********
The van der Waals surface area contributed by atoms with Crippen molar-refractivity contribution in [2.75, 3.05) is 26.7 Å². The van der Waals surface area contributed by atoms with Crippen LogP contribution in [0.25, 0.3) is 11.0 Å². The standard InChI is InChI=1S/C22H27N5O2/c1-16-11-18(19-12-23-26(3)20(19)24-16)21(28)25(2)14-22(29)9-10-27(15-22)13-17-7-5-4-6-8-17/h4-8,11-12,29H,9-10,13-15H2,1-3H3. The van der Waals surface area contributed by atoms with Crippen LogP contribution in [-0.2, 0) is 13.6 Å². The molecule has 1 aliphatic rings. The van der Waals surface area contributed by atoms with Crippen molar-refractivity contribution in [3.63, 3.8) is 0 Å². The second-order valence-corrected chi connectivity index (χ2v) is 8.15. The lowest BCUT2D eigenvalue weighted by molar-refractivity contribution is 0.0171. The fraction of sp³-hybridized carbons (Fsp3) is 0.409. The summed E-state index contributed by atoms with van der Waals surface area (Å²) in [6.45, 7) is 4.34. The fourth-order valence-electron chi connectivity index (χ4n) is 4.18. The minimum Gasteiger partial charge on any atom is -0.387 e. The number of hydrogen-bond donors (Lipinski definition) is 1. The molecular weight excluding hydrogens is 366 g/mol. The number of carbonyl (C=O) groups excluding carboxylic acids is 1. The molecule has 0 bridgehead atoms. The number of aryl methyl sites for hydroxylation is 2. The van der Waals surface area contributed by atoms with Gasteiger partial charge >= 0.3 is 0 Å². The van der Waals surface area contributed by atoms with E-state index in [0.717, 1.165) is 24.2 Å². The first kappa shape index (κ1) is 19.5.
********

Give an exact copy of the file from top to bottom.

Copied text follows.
The van der Waals surface area contributed by atoms with Crippen molar-refractivity contribution in [2.75, 3.05) is 26.7 Å². The van der Waals surface area contributed by atoms with Crippen LogP contribution in [0.25, 0.3) is 11.0 Å². The standard InChI is InChI=1S/C22H27N5O2/c1-16-11-18(19-12-23-26(3)20(19)24-16)21(28)25(2)14-22(29)9-10-27(15-22)13-17-7-5-4-6-8-17/h4-8,11-12,29H,9-10,13-15H2,1-3H3. The van der Waals surface area contributed by atoms with Crippen LogP contribution in [-0.2, 0) is 13.6 Å². The molecule has 1 aliphatic rings. The van der Waals surface area contributed by atoms with Crippen molar-refractivity contribution in [3.63, 3.8) is 0 Å². The second-order valence-corrected chi connectivity index (χ2v) is 8.15. The lowest BCUT2D eigenvalue weighted by molar-refractivity contribution is 0.0171. The fraction of sp³-hybridized carbons (Fsp3) is 0.409. The summed E-state index contributed by atoms with van der Waals surface area (Å²) in [6.45, 7) is 4.34. The fourth-order valence-electron chi connectivity index (χ4n) is 4.18. The minimum Gasteiger partial charge on any atom is -0.387 e. The number of hydrogen-bond donors (Lipinski definition) is 1. The molecular weight excluding hydrogens is 366 g/mol. The number of carbonyl (C=O) groups excluding carboxylic acids is 1. The molecule has 0 bridgehead atoms. The number of aryl methyl sites for hydroxylation is 2. The van der Waals surface area contributed by atoms with Gasteiger partial charge >= 0.3 is 0 Å². The van der Waals surface area contributed by atoms with E-state index in [0.717, 1.165) is 24.2 Å². The first kappa shape index (κ1) is 19.5.